SOCIETY'S LURES: Is Polygamous Sect Circling The Wagons?

The Salt Lake Tribune/August 3, 2000
By Greg Burton

Like the town that encircles it, Colorado City High School is a blend ofthe modern and antiquated.

Adobe blocks, stacked four decades ago, still support one end of the school's roof. New computers blink in one classroom. In another, boys barely old enough to shave learn without the distraction of girls, who typically drop out of school around the age of 15.

Now, if townsfolk agree to follow the word of their prophet, the boys, too, will disappear from the Utah border area's public schools, leaving educators and experts in child welfare struggling to understand life inside the largest polygamist group in America.

"They just don't want anybody in there," says Ruth A. Huth, a domestic violence counselor for Utah's Division of Child and Family Services. Other than the nonpolygamous teachers at the four public schools in Colorado City, Ariz., and adjacent Hildale, Utah, Huth is one of a few outsiders who get a glimpse inside the society of the twin Utah-Arizona border towns.

Until recently, Huth was the person tearful husbands and wives -- those who rarely seek help beyond the redrock desert -- turned to when their complex and nuanced plural marriages fractured.

She did not pander to the polygamists nor did she advocate monogamy. Her goal, as always, was to heal the family, regardless of internal structure.

"They used to call me," Huth says. "But now there is silence. Abuse doesn't just go away."

In sermons delivered the past two Sundays, Warren Jeffs, first counselor of the Fundamentalist Church of Jesus Christ of Latter-day Saints (FLDS), has called on the church's 10,000 members to withdraw their children from public schools and to spurn "apostates," including relatives.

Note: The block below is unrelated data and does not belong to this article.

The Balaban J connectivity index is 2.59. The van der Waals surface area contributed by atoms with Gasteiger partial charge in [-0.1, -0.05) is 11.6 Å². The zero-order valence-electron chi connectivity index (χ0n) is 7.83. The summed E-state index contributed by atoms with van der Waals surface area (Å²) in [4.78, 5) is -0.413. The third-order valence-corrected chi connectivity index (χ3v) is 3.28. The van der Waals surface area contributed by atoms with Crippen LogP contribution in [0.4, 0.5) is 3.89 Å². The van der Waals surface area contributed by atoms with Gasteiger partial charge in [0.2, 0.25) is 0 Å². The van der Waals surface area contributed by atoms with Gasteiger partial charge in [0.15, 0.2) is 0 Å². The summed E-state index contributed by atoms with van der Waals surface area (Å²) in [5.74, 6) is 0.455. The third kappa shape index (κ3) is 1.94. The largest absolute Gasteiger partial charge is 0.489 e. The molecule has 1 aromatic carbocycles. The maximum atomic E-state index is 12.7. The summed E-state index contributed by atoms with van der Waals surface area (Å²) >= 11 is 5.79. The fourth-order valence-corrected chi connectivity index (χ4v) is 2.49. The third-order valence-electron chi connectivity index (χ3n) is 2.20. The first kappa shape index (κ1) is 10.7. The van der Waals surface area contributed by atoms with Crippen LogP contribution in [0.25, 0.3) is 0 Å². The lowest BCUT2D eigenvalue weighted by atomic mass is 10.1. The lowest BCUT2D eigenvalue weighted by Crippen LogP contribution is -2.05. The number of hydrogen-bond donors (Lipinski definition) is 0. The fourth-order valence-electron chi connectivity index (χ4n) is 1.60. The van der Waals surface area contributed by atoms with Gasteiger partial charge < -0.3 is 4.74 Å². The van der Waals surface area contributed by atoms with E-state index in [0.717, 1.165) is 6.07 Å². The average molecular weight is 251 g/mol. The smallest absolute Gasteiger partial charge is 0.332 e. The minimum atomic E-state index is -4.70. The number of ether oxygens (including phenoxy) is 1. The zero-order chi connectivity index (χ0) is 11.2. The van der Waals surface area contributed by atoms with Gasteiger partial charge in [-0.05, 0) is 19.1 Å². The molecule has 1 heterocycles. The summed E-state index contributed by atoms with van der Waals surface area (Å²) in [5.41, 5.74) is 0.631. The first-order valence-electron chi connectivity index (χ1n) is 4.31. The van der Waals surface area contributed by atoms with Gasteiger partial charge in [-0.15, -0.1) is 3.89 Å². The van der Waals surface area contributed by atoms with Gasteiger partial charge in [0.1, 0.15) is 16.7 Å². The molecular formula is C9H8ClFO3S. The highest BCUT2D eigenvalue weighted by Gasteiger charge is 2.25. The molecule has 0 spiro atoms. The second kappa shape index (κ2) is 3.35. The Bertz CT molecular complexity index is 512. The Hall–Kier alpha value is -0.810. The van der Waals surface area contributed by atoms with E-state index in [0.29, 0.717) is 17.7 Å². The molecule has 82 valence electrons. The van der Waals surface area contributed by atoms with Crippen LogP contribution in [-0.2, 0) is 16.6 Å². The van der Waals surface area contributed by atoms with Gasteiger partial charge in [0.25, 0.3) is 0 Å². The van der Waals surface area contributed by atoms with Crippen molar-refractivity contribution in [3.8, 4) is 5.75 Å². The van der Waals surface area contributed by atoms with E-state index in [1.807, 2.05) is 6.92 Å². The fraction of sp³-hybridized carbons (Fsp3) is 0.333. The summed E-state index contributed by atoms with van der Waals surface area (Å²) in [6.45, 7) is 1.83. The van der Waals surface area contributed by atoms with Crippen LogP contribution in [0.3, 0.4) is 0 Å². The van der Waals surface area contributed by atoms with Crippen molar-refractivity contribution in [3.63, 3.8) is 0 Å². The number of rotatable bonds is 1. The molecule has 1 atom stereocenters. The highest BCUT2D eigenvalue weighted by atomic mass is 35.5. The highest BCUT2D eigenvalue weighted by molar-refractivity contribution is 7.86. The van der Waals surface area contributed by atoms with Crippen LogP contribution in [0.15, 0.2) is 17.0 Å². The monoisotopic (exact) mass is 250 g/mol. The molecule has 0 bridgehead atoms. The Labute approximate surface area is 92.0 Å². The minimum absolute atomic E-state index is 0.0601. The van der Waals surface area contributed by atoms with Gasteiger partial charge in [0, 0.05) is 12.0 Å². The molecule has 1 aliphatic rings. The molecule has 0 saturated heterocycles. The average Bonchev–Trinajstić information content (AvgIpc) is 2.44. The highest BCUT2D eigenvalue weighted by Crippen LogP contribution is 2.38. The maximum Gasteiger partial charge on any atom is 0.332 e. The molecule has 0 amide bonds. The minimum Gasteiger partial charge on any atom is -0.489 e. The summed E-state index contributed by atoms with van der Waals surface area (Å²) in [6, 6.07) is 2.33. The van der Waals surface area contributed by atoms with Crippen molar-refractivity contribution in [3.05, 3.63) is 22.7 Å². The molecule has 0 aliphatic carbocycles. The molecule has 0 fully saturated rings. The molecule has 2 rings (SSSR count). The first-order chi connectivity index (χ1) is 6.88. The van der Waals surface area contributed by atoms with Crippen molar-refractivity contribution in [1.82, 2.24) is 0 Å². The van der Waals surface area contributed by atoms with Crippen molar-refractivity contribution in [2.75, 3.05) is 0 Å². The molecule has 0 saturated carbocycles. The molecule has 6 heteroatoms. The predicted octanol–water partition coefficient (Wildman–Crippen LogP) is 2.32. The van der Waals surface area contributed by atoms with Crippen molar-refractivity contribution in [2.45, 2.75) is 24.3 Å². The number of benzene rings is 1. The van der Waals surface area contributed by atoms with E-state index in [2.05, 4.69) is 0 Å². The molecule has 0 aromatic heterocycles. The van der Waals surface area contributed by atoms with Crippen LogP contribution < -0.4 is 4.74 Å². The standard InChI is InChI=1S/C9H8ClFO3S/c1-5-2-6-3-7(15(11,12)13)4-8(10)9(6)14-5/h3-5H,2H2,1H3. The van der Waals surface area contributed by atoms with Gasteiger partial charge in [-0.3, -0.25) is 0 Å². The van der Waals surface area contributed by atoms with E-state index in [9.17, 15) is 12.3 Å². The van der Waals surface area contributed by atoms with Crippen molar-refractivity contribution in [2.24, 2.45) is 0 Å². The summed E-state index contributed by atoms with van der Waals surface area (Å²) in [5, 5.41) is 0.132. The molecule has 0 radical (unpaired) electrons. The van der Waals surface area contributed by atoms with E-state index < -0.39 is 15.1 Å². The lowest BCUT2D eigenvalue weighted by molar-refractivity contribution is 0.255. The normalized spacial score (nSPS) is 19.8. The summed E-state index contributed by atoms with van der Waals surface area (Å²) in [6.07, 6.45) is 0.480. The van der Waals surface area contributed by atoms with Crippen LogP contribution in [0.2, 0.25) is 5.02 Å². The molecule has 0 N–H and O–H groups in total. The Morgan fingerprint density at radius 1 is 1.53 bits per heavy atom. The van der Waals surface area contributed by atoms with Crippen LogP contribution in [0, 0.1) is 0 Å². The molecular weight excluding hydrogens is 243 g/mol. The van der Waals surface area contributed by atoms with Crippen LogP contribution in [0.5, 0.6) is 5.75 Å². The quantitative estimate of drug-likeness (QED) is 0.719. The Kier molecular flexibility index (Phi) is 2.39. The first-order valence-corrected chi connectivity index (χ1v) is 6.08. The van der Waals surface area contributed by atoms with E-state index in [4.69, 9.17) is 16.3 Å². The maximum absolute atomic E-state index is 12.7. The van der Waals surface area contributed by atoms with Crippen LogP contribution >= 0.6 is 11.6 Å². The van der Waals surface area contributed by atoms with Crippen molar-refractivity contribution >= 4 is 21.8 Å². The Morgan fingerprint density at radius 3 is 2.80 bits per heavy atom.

Jeffs speaks for his father, Rulon Jeffs, the FLDS prophet who is wheelchair-bound and nearly mute following a series of strokes.

As recently as two years ago, the polygamists had begun displaying a more amiable side to their neighbors. Glimpses of girls in gunnysack dresses and boys in overalls reminded many visitors of the Amish.

That relative openness may have come at a price. Leaders recently chastised followers for ignoring social strictures -- high collars, long skirts and no pierced ears, makeup or the casual mixing of unwed couples.

Over the last 12 months, a half-dozen teen-agers in the two towns have been arrested for alcohol or tobacco violations. Reports of runaways persist.

Home schooling is merely a logical, and socially acceptable, alternative to public education, says Colorado City Mayor Dan Barlow, a high-ranking church official.

"Warren [Jeffs'] words, I suppose, have had some effect upon the people," Barlow says. "But no one is being forced to do anything."

Some experts believe FLDS leaders are fearful the next generation will be lost to the allure of the modern world or to the mainstream, predominant Church of Jesus Christ of Latter-day Saints, which disavowed polygamy 110 years ago. Others think the withdrawal has to do with Rulon Jeffs' apocalyptic prophecies.

Whatever the catalyst, Mike King, a special investigator for the Utah attorney general, says the latest moves are eerily familiar to patterns followed by other closed societies.

"It's just amazing to me that each of these cults are so much alike," says King, whose work a decade ago led to the arrest and conviction of polygamous child abuser Arvin Shreeve. "These same kind of control tactics surface time and time again. It all comes down to dominion, control and power."

"Poppycock," says Barlow. "That's just idiotic. . . . There's nothing sinister about this move. It's simply people exercising their American rights."

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